Launch of a global initiative on diagnostic testing, treatments and vaccines against COVID-19 [fr]
The international community decides to join forces to defeat COVID-19
The Covid-19 pandemic is an unprecedented global crisis and calls for a large-scale international response in order to address its health, economic and social consequences all over the world.
For several weeks now, France, together with its partners, has been taking the initiative to develop a swift and effective multilateral response. In practical terms, this involves:
- Strengthening coordination on the health and economic fronts at the G7 and G20.
- The initiative to support health systems and economies in Africa.
- The UN Security Council initiative to enable a humanitarian truce in the face of the pandemic.
- The initiative on diagnostic testing, treatments and vaccines in close coordination with the WHO, the EU and all international actors.
A huge amount of work is already being undertaken, all over the world, to develop effective ways to combat Covid-19. In order to accelerate the process, President Macron stressed the need to work together and called for the establishment of unprecedented partnerships between all stakeholders (states, regional and international organizations, public and private stakeholders, research, development banks, civil society).
On April 16, President Macron held a telephone conference with the heads of the main international organizations in the global health field involved in the response to Covid-19 (the WHO, Global Fund, UNITAID, GAVI, CEPI, the Wellcome Trust, the Gates Foundation, the World Bank, the Patent Pool, as well as Françoise Barré-Sinoussi, Director of the Analysis Research and Expertise Committee) in order to strengthen international coordination in conjunction with the WHO and develop a multilateral initiative. The participants agreed on the need to implement a coordinated and comprehensive initiative, focusing on efficiency and equity.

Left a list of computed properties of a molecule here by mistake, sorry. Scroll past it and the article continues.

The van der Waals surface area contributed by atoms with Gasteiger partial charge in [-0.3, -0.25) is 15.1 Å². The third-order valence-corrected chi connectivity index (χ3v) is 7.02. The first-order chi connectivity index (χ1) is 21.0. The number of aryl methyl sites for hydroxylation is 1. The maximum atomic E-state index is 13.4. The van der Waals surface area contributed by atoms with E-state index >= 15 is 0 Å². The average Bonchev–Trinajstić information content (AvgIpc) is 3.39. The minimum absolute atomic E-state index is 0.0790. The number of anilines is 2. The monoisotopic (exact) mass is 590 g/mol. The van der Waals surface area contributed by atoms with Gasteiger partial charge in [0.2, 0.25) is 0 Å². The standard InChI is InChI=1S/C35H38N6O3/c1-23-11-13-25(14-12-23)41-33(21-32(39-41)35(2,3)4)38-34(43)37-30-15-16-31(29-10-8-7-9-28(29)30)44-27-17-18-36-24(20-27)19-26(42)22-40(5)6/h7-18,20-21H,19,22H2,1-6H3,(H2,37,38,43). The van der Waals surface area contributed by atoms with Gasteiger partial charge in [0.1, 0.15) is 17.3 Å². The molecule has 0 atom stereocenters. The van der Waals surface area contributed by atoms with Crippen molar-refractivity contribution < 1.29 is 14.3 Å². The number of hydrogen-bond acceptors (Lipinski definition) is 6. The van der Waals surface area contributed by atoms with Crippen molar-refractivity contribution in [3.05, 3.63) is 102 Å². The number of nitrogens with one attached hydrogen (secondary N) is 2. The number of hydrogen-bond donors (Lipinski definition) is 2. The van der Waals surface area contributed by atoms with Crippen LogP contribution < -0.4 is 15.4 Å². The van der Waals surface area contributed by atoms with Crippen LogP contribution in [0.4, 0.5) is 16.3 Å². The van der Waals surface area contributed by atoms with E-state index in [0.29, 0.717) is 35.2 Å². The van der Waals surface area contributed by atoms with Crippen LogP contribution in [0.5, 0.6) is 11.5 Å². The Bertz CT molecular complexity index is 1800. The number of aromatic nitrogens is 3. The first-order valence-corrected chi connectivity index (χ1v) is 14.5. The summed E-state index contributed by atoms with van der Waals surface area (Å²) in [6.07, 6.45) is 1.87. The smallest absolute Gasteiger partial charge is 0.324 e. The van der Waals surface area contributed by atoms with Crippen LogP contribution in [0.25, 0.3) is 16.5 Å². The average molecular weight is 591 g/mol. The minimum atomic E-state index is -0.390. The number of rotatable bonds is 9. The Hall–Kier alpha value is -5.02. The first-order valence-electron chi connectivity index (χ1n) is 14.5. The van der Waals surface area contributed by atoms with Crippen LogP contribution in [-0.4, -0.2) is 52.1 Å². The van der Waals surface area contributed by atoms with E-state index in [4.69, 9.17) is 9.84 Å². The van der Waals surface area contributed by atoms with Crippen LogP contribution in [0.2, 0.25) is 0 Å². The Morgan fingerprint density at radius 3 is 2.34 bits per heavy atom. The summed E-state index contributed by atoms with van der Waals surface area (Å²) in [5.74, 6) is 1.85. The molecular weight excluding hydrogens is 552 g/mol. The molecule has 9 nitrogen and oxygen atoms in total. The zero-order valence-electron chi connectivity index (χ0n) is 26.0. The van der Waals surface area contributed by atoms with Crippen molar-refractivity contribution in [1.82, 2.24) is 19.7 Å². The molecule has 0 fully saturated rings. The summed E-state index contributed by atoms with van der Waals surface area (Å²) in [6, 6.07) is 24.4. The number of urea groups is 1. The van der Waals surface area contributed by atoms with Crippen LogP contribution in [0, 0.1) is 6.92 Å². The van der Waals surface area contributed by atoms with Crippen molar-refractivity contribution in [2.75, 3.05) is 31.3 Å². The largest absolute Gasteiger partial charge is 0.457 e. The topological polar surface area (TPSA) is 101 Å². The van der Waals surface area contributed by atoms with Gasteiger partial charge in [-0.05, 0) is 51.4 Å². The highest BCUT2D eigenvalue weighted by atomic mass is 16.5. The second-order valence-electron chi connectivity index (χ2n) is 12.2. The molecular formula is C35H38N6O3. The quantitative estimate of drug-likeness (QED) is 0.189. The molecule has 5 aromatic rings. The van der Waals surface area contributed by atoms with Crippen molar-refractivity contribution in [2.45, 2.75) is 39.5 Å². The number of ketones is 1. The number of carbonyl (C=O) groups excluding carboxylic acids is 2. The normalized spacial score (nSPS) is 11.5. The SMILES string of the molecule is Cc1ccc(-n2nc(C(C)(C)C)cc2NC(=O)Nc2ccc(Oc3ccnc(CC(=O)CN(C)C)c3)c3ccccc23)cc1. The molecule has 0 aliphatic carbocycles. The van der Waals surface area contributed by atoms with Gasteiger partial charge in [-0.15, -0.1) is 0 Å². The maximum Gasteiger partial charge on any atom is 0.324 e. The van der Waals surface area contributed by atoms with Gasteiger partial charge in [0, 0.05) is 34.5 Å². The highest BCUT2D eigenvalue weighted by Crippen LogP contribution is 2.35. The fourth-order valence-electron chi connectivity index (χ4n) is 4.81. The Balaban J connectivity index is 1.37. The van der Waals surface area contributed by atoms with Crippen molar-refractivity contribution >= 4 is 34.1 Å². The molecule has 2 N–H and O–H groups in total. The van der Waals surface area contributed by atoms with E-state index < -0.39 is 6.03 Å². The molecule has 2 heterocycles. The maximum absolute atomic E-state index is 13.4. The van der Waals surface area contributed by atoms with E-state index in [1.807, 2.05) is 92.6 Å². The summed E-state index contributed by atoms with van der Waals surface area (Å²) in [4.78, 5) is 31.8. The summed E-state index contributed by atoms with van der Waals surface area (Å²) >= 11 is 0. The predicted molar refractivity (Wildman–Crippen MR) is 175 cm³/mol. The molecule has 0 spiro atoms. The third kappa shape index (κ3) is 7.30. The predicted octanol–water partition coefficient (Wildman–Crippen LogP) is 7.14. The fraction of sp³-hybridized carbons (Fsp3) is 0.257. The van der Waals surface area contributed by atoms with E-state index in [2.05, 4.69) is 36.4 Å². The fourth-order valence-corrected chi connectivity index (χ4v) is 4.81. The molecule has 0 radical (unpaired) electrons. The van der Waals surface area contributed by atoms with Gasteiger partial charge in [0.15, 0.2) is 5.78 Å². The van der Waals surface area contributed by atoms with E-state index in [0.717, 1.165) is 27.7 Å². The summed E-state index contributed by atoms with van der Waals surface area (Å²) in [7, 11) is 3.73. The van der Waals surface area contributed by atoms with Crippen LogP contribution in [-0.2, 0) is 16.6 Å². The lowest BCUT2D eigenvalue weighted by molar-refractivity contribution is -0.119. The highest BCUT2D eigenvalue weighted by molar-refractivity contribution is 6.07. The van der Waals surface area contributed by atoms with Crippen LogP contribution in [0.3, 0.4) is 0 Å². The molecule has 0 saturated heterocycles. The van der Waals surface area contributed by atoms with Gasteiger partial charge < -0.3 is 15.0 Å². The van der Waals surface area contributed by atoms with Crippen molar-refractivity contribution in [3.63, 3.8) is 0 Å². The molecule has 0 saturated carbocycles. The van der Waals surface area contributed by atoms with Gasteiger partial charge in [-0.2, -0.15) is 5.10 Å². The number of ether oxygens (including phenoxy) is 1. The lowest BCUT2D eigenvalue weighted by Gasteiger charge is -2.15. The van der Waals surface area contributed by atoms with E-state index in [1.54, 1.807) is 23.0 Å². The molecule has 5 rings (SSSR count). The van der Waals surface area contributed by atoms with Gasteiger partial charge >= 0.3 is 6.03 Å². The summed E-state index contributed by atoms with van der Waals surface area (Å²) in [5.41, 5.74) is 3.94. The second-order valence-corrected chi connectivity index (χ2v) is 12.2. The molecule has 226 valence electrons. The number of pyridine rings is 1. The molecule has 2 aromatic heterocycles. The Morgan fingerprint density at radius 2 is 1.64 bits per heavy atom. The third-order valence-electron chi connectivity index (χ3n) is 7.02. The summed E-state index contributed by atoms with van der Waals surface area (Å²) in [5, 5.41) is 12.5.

This exchange provided an opportunity to identify a call for collective action, the goal of which is to accelerate the development of, and access to, treatments, diagnostic testing and vaccines, including in the poorest countries.
This appeal is based on four pillars:
- Diagnostic testing;
- Support for health systems in the most fragile countries.
This initiative includes the research, production and distribution of these health products. It is inclusive and open to other relevant partners involved in the Covid-19 response (pharmaceutical industry, private sector in general, research, national and regional development banks, civil society organizations).
In order to officially launch this initiative, a public video conference was held on Friday, April 24, in the presence of several heads of state and government and key global health actors. UN Secretary-General Antonio Guterres, WHO Director-General Dr. Tedros and French President Emmanuel Macron will lead this initiative, alongside European and international partners.
- Accelerate the development and production of diagnostic testing, treatment and vaccine options. The challenge is all the greater given that a growing number of countries and regions are seeking to gradually lift the confinement measures taken to curb the spread of the virus.